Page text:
Everyone who owns a LinkedIn account has probably filled out their personal profile as a bare minimum, but it’s surprising how few people make the most of its full potential. Here's a quick checklist to make sure yours is performing as well as it could be.
I’ve seen quite a few bad profile pictures on LinkedIn, try to keep it professional: avoid group shots, grainy pictures, or anywhere where you’re nursing a margarita. If you don’t have a decent picture, get one done. Seriously. Smart phones have brilliant cameras now so all you need is a friend to take a decent one….
Profile shots can also be the opportunity to plug your work. I’ve seen people pose with their books, or a symbol of their company. It’s a little cheesy, but if it’s right for your target audience, why not!
As with other networks, you can now add a cover photo to your profile. You can use this as an opportunity to promote a particular aspect of your work, or choose an image that reflects your brand.
A common error is to treat your profile like a CV and simply copy and paste sections from your resume. You should instead see it as an opportunity to give a rounded view of your experiences.
This does not have to be restricted to text, LinkedIn supports rich media such as Prezi, Storify, and Slideshare. You could add these to your different work experiences to give prospective clients a different way of seeing your role, or more information on your company.
These things make your profile come alive, so they’re worth doing.
Personalize your URL and Public Page
It’s really easy to personalize your LinkedIn URL to something like uk.linkedin.com/in/clairetrevien and it means you can share a less convoluted address with your contacts.
To do that, go to your profile page. You’ll see below your profile picture a light grey box with your URL. If you hover over it a cog appears. Click on it and it’ll take you to your public profile. On the right hand side you can edit your URL to something a little easier to remember.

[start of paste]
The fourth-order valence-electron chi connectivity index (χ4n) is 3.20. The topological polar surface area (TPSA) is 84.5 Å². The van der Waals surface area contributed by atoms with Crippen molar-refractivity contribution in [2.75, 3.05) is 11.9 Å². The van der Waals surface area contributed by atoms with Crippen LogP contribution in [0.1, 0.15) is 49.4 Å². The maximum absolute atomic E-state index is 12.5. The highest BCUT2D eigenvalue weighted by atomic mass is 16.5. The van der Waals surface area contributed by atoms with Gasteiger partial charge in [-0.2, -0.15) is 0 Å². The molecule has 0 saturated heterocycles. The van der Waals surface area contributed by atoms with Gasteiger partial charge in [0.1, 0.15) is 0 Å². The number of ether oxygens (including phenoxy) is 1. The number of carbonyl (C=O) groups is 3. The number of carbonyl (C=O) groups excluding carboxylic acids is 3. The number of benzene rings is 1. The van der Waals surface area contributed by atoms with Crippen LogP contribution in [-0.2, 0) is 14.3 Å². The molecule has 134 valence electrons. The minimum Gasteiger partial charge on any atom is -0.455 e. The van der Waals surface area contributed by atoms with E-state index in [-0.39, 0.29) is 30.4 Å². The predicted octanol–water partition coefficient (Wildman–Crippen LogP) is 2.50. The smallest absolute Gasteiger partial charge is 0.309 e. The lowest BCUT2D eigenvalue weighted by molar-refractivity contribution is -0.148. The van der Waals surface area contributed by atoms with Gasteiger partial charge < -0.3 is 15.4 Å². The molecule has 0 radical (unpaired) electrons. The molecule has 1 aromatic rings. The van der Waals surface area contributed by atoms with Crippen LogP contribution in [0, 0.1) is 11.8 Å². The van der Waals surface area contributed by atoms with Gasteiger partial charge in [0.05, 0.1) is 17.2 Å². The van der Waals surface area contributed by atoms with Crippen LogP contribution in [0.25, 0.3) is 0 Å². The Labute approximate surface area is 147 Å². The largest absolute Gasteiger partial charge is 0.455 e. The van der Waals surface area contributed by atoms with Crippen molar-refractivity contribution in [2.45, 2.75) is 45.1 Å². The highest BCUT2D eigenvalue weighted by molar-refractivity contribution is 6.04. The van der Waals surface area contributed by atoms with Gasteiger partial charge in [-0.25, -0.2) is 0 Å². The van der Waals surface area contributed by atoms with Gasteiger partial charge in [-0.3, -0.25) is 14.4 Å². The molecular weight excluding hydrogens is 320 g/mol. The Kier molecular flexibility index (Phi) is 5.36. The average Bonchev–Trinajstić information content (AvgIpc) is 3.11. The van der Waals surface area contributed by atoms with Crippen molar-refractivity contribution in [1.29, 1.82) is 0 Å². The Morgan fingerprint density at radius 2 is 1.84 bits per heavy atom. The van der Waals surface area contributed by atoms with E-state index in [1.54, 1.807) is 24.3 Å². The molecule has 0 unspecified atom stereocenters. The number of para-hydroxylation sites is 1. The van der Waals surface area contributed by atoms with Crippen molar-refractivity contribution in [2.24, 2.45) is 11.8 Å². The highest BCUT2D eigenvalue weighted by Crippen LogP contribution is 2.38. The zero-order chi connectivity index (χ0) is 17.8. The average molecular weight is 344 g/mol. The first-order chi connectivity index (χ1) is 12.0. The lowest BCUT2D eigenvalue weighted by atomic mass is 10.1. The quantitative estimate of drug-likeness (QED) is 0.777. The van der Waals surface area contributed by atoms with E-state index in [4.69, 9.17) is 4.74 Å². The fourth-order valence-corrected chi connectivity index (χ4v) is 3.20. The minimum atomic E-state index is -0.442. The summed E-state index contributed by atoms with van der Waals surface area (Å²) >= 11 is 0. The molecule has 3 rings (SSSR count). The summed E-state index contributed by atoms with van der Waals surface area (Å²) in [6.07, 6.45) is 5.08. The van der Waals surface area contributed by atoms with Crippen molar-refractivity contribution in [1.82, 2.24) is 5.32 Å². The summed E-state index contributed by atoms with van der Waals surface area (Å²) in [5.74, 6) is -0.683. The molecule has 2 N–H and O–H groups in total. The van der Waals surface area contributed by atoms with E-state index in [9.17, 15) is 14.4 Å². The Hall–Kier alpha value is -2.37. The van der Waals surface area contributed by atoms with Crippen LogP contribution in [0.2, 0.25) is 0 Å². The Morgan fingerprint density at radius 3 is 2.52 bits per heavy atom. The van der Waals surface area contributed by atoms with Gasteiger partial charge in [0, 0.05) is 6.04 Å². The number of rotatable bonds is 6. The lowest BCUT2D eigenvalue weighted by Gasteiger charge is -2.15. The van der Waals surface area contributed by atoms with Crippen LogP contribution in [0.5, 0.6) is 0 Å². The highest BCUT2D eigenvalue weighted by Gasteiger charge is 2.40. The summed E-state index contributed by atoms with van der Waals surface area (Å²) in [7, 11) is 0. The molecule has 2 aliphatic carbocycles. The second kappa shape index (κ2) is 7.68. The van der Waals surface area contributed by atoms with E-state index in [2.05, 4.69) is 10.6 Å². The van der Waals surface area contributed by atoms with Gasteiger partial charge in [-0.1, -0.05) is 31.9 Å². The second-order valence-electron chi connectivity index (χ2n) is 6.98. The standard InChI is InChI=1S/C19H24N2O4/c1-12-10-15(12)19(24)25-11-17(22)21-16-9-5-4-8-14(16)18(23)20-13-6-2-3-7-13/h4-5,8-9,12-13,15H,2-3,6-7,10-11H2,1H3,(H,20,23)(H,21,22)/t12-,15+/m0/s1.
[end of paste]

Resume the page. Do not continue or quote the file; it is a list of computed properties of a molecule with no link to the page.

This is a really useful page in general. Here’s where you can edit how people see your public profile. You can choose whether everyone sees your profile, or only your contacts, and which sections of your profile you want people to see. So if for instance, your ‘Interests’ section is a hot mess you’d rather not share, then you can untick it, and no one will be any the wiser.
Of course, there’s no point making your profile page beautiful if no one is going to see it, so don’t forget to include it in your email signatures, business cards, etc.
Post Regular Updates
Raise your profile by sharing regular updates that are relevant to your target audience.
With Linkedin, it’s common wisdom that midweek (Tuesday-Thursday) either first thing in the morning (pre 8.30am), lunchtime, and early evening (5-6pm) are the best times to share updates. This makes sense as the audience is predominantly professional, and will be checking Linkedin while commuting or in their lunch break.
However, your target audience might behave differently. They might check LinkedIn on their way to meetings during the day, or have it running in a tab throughout the day. The best way to work out optimal times is through testing. I post updates through Buffer and they have a great tool which lets me check the optimal posting time (in my timezone!) for each of my social media accounts, including my personal Linkedin profile. So for instance, if I post an update once a day, Linkedin would suggest 2.33pm as the best time based on how my previous updates have performed.
If you don’t have Buffer, there are plenty of other analytics tools, such as Google analytics, which can give you insights as to when your audience is predominantly active online.
There are a gazillion groups out there, and I can’t recommend enough joining 2-3 groups that are relevant to your sector and being active in them. Sharing your insights, and participating in them is a great way to raise your (newly optimized) profile. LinkedIn updated the groups recently in all sorts of positive ways so if you’ve been neglecting them go and take another look at them.